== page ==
“I’ve been blessed,” she said. “Bob and I came here in 1976. We were both raised in Little Rock and had never lived in the country. Today, I’m 84 years old and taking care of nearly 3 acres myself.”

She said that in 1976, her husband was asked by the district superintendent to serve both the Wesley Foundation in Arkadelphia and the Manchester church. Bob Trieschmann was also a trainer for the Henderson State University Reddies under Coach Ralph “Sporty” Carpenter.

She and her husband took congregation members on trips in “an old school bus Bob had,” she said. “One year, we even went to the Grand Ole Opry. Bob was big on going places. The ladies and I all had a ball on our Nashville trip — I dressed as Dolly Parton.”

The church formed “a family I recognized I had not had as a child,” Carolyn said. “We served [the church] 11 years, built our home and enjoyed ‘a little bit of heaven,’ as Bob’s mother named it.”

Marsha Haltom said she and her husband, John, have been members of the church since they married in 1970.

“He didn’t want to be a Baptist, so I became a Methodist,” she said. “He grew up here, but I belonged to the Second Baptist Church in Arkadelphia. That’s where we married.”

She said the Manchester UMC congregation has always been like family to her.

“Everybody is very close. It is a special bond that we all have,” she said.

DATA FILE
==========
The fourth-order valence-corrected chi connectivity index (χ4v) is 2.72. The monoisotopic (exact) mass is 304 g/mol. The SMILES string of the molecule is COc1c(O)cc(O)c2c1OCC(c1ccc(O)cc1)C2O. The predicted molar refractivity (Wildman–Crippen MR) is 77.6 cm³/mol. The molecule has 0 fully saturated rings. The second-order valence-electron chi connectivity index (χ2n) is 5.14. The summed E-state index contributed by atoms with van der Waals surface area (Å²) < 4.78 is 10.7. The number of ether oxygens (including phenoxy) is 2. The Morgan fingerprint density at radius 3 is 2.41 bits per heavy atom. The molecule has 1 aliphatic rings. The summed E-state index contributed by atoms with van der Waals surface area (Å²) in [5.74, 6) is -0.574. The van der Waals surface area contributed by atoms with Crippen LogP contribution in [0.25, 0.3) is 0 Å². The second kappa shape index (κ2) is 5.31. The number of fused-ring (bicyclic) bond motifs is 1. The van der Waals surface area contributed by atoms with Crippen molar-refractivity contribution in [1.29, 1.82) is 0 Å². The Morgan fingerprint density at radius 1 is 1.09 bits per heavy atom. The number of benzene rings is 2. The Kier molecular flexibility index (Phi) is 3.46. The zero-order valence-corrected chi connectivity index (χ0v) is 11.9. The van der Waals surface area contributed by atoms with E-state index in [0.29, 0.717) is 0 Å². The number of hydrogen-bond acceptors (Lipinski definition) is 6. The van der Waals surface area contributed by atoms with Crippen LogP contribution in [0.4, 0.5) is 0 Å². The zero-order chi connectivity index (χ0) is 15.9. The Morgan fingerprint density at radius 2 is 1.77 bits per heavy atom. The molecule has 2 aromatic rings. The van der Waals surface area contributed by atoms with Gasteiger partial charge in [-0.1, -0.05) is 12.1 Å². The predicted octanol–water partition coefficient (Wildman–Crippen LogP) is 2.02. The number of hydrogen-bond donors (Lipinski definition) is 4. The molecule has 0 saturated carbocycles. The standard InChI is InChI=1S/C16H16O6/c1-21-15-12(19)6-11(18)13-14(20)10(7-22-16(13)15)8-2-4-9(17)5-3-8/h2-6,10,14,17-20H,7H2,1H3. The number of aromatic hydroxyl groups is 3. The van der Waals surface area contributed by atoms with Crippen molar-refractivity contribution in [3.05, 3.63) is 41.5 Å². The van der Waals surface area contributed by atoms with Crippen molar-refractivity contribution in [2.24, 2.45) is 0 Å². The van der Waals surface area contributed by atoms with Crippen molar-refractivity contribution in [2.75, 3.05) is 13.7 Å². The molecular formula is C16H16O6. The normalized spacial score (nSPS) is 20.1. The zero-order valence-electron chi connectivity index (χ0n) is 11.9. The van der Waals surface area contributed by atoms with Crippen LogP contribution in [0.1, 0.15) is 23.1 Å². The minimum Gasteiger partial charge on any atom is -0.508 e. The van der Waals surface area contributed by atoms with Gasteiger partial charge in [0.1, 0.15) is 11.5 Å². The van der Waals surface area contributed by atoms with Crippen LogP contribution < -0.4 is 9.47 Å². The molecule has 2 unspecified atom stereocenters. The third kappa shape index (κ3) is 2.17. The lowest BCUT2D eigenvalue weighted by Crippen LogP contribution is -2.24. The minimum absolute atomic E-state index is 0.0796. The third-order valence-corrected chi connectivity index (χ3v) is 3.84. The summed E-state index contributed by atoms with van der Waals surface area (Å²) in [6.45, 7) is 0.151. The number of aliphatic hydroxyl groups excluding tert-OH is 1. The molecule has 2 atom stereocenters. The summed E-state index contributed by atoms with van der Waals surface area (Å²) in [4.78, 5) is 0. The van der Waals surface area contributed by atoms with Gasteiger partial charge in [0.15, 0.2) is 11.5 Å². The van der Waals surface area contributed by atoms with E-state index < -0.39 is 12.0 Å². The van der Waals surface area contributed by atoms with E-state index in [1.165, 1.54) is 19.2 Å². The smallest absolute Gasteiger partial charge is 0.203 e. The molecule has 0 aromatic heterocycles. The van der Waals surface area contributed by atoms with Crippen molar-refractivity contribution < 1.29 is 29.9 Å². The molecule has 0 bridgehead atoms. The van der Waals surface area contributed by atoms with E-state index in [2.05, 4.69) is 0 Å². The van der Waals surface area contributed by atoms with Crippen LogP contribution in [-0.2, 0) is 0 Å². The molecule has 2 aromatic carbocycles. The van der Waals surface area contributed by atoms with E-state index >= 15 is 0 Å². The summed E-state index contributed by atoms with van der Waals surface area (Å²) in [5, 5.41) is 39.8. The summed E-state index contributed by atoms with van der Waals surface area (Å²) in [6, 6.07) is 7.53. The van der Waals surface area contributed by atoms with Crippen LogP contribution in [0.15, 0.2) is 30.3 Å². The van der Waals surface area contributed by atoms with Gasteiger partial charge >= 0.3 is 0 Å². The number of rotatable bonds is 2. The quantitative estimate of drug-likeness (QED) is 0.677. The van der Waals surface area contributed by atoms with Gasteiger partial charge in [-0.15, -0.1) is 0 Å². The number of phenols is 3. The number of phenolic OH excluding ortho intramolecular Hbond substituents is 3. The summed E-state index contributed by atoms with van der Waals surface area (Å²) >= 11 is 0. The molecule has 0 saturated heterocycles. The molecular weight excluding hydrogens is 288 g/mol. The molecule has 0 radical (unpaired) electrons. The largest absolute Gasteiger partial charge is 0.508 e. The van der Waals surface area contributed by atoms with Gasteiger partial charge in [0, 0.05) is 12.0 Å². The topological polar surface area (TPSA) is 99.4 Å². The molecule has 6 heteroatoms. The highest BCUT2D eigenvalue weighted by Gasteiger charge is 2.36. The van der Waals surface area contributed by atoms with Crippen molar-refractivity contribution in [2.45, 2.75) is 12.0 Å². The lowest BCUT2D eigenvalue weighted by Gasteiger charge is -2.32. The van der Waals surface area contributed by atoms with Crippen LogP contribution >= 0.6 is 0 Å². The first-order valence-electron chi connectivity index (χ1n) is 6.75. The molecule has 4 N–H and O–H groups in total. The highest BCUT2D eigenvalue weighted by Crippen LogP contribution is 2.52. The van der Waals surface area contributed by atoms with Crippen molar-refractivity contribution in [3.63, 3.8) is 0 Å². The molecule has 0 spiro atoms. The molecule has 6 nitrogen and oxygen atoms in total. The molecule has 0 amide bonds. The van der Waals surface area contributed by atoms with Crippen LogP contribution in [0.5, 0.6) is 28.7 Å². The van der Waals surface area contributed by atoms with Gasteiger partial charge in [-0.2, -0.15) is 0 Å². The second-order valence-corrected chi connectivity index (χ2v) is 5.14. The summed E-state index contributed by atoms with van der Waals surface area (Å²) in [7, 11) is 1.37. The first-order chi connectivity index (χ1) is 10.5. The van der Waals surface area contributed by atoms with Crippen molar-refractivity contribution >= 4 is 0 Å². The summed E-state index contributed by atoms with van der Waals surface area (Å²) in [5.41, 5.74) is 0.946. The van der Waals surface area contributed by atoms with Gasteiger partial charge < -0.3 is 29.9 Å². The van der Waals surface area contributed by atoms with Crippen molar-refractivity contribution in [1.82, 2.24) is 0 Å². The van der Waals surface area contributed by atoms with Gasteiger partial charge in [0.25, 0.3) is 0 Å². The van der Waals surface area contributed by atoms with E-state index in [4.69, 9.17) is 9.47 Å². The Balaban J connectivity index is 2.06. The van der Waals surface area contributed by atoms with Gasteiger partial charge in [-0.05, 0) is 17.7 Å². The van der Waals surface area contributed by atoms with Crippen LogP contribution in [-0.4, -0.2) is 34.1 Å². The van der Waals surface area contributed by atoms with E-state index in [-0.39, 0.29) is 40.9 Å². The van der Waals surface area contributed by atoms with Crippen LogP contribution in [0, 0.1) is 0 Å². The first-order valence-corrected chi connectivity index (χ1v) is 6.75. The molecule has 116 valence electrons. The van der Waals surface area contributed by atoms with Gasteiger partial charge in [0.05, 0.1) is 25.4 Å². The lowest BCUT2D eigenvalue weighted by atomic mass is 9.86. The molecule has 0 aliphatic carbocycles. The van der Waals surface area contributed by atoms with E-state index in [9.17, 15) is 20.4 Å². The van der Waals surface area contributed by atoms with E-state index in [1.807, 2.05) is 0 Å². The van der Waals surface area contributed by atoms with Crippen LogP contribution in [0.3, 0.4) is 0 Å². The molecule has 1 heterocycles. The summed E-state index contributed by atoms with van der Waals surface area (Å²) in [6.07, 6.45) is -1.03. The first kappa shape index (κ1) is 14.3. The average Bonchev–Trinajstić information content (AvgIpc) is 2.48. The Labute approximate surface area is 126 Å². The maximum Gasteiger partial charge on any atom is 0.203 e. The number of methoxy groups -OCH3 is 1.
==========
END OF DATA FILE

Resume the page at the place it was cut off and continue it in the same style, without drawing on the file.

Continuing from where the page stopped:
She said that bond, as well as the church’s moral values, were valuable in bringing up her daughters. Manchester’s low-tech worship service is an added appeal.

“I love church in town, but it doesn’t have the same atmosphere,” Haltom said. “We still use our books. We don’t have a phone here. You can’t use a cellphone here.”

Ima Rainwater said she and her late husband, Ralph, had been Manchester residents for a while before they began attending the church in June 1986. Ralph retired that year and began farming on their 100 acres. He died in February 2010.

“I’m one of the oldest members of the church,” Rainwater said. “One of the good things is that we have a mix of young and old. Most country churches, you just have older people, but our kids participate. They take up the offering, lead the singing, help with the Lord’s Supper. That’s one of the most pleasant experiences of our church, a really good group of kids.”

Children are important to the church, as evidenced by the growth measurements marked on the frame of a classroom door, and Rainwater and Hunter both said adults as well as kids, love celebrating the holidays at church.